MUMBAI: At the crack of dawn, you will invariably find guests at any naturopathy resort performing pranayama (deep-breathing) on its lush lawns. Typically, additional yoga exercises, ayurvedic treatments, massages, acupuncture, et all, as prescribed by the resort’s doctors for each individual, would fill up the day’s schedule. However, for the purposes of goods and services tax (GST), this regimented vacation is usually treated on the same level as that of a hotel stay and about an 18% levy (it would depend on the room tariff) would be payable by most on their final bills.
Recently, the Gujarat bench of the GST Authority for Advance Rulings (AAR) denied Nimba Nature Cure Village (a unit of Oswal Industries) a tax exemption as its services did not fall in the category of ‘health care services by a clinical establishment’.
A few divergent rulings on whether a naturopathy resort is eligible for GST exemption is available. “Conflicting rulings lead to confusion and go against the objective of providing certainty. While the views of one advance ruling authority are not binding on another, judicial discipline would suggest at least detailed reasoning should be provided for that,” says Sunil Gabhawalla, chartered accountant and GST specialist.
Nimba Nature Cure Village, stated to be one of India’s largest naturopathy centres, had approached the AAR, saying it offered wellness facilities like naturopathy, yoga, ayurveda, meditation, physiotherapy to treat diseases ranging from lifestyle disorders to respiratory problems. Professional naturopathy doctors, researchers and support staff carried out diagnosis and treatment through recognised systems of medicine. Thus it qualified as a clinical establishment and should be eligible for exemption under ‘health care services’ as per Entry 74 of Notification 12/2017, it contended.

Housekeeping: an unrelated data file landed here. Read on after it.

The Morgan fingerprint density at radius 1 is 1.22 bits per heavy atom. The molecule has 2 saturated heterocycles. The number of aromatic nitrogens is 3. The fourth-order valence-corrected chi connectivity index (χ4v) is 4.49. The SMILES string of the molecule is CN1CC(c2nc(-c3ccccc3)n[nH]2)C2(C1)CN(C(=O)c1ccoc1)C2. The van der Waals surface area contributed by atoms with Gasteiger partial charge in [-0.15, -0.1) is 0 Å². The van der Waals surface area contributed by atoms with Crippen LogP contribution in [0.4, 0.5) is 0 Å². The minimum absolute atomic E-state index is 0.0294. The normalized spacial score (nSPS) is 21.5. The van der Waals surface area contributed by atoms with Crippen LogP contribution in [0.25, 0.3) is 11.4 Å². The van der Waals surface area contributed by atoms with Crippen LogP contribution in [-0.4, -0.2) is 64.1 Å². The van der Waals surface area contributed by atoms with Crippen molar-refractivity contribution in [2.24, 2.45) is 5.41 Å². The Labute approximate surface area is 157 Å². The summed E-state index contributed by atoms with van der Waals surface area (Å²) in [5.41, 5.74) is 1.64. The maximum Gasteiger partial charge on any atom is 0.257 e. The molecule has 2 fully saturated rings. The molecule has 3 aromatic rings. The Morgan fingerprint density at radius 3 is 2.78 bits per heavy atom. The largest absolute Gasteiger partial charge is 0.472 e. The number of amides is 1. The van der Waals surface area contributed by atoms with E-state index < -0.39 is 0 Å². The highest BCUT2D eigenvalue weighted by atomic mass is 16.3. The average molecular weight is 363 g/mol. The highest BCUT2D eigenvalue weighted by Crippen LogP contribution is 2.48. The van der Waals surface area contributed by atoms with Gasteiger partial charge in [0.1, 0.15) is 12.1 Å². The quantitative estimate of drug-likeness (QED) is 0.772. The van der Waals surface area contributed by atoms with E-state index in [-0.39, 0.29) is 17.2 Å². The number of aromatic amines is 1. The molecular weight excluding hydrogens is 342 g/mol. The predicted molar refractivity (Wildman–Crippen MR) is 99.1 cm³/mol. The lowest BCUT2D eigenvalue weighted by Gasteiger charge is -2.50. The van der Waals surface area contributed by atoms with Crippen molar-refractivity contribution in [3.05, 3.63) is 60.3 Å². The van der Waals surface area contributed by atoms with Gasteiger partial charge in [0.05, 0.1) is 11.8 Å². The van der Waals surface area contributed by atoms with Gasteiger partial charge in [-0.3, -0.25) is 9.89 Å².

The AAR noted that the services provided were a composite service – comprising accommodation, food and therapy. There was no option for the guests to avail of the therapy without opting for accommodation. Thus, the ‘accommodation service’ was the principal supply and the GST rates relating to it would apply.
Incidentally, in January 2019, the Goa bench of the GST-AAR, in the case of Devaaya Ayurveda & Nature Cure Centre, held it to be a clinical establishment offering health care services that was entitled to GST exemption.
A government official did not get into the nitty-gritty of the recent ruling, but said applicants are free to appeal. “Each state also has an appellate AAR. In certain cases of conflicting rulings, the Central Board of Indirect Taxes and Customs steps in with a clarification,” he explained.